PURPOSE: In surgeries of the aortic arch, mediastinal wound needs to be extended to expose branches of aortic arch. When the tracheostomy is indicated postoperatively, the consequence of sternal wound infection and graft infection is anticipated. The safety of percutaneous dilational tracheostomy (PDT) is investigated.
METHODS: The perioperative data in consecutive 32 patients (21 male, 51–89 [median 76] year-old) for whom PDT was indicated after graft replacement of aortic arch were reviewed. All aortic surgeries were performed through hemi-collar incision and the selective cerebral perfusion under deep hypothermia was applied for cerebral protection. The total arch replacement with three-branch graft were performed in 26 patients and the hemiarch replacement were performed in 6 patients. The indications of PDT were respiratory disorders in 17 patients (respiratory insufficiency: 10, COLD: 4, pneumonia: 2, epiglottic cyst: 1), disturbance of consciousness in 12, and cardiac instability in 3. The intervals from the aortic surgeries to PDT were 7–70 days (7–14 days: 12, 15–21 days: 9, >21 days: 11).
RESULTS: Twenty patients (63%) weaned from respirator support 2 to 26 days after the PDT(2–3 days: 5, 4–7 days: 5, 8–14 days: 4, >14 days: 6). Eleven patients (34%) died during the hospitalization mostly due to multiple organ failure. Sternal wound infection was observed in three patients and all causatives were MRSA. In the first patient, the direct connection between the PDT site and the sternal wound resulted in mediastinitis. In the second patient, the sternal wound opened due to aseptic fat necrosis 4 days after the PDT and worsened to osteomyelitis in relation with MRSA pneumonia. In the third patient, re-fixation of the sternum was performed one week after the aortic surgery and PDT was performed 5 weeks later. The MRSA mediastinitis was complicated 7 weeks after PDT.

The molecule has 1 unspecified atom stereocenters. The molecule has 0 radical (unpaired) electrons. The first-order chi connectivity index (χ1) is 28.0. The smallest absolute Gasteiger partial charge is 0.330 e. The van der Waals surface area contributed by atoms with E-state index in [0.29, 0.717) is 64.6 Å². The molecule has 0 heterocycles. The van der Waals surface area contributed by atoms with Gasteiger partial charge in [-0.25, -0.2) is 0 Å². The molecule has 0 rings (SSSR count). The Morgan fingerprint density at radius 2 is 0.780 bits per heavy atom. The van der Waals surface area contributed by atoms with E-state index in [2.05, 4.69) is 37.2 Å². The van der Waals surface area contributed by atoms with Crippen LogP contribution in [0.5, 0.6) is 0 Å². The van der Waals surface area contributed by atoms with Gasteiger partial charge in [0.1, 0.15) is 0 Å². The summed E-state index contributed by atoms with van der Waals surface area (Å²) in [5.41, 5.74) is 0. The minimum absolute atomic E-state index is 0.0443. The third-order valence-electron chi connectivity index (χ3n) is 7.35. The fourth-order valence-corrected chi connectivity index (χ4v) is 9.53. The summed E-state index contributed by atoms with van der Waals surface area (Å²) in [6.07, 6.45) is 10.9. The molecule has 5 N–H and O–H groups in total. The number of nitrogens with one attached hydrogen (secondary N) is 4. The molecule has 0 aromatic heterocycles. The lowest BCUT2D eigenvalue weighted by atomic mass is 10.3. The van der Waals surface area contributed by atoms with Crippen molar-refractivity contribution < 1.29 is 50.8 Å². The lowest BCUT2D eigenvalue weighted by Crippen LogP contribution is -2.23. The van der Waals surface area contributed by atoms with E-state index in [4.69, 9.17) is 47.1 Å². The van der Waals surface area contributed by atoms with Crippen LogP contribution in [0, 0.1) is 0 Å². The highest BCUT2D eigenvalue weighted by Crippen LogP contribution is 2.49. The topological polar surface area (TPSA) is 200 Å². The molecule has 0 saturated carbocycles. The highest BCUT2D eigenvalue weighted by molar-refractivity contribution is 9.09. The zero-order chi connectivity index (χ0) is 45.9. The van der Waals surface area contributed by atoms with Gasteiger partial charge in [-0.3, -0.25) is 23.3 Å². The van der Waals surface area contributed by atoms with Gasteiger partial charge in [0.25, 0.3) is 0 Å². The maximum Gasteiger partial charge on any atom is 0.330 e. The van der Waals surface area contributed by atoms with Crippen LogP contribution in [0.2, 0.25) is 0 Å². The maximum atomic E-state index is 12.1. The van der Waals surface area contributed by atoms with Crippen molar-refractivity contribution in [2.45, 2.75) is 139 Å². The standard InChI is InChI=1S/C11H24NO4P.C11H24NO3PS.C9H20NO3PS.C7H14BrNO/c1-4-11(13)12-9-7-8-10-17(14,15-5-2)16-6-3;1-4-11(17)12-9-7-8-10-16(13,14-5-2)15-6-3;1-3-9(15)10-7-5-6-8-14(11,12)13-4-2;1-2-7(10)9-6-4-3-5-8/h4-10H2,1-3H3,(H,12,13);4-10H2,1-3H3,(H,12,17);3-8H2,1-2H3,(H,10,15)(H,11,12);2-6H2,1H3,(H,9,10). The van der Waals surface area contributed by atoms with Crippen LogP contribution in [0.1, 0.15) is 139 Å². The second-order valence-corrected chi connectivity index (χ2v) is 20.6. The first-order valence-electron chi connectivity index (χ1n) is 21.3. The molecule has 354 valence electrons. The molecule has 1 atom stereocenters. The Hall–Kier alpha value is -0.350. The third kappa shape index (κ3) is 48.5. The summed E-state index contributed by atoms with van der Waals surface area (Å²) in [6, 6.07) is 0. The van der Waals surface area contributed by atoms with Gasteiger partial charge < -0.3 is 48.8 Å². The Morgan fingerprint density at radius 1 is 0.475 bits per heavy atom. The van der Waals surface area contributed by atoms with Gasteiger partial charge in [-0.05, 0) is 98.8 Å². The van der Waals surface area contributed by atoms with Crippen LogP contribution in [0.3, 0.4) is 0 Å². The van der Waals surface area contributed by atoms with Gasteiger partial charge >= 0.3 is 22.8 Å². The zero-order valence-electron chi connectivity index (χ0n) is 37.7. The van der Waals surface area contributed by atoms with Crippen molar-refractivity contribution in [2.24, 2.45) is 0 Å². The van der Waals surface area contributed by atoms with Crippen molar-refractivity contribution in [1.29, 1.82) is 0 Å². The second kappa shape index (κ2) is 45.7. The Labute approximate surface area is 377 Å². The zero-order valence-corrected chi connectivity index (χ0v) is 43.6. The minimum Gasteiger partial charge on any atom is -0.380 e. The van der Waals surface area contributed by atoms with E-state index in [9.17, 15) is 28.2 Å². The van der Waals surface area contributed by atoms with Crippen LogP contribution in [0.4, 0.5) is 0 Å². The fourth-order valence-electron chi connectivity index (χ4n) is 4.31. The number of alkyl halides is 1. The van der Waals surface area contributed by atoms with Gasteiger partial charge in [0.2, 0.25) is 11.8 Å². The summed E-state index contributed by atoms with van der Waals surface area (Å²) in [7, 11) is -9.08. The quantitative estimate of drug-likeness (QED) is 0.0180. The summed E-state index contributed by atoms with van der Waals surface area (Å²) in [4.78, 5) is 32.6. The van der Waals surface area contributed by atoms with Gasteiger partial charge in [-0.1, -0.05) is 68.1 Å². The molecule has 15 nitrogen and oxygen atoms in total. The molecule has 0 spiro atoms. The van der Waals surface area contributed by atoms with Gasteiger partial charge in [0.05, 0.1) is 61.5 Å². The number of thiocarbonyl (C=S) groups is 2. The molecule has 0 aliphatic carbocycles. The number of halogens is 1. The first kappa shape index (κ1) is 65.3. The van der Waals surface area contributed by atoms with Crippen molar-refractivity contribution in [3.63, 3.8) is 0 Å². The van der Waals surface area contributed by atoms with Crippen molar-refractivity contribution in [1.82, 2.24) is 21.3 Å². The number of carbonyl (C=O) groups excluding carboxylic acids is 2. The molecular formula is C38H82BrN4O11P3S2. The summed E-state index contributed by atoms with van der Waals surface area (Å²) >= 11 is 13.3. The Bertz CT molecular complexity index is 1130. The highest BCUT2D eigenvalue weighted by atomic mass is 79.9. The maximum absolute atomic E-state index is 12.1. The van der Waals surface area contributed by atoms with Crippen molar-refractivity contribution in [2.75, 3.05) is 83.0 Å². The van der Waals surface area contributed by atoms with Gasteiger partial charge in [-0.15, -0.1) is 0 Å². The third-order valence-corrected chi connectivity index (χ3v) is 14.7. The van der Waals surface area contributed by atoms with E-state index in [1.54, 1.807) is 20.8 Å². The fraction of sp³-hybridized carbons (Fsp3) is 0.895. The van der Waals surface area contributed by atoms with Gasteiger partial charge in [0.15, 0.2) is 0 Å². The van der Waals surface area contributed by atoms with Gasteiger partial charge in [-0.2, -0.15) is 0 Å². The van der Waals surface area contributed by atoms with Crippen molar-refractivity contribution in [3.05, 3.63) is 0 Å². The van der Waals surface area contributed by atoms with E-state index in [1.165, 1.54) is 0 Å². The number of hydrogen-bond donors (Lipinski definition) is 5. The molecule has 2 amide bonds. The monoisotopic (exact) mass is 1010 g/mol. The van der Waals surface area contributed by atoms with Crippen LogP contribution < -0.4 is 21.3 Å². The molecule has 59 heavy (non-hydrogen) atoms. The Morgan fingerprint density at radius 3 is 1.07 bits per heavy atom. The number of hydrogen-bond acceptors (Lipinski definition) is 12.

CONCLUSION: PDT can be indicated safely in patients who underwent the aortic arch replacement through the hemi-collar incision.
CLINICAL IMPLICATIONS: However, if the sternal wound problem, eg. sternal instability or fat necrosis, is complicated, its safety is not promising.
DISCLOSURE: Hitoshi Matsuda, No Financial Disclosure Information; No Product/Research Disclosure Information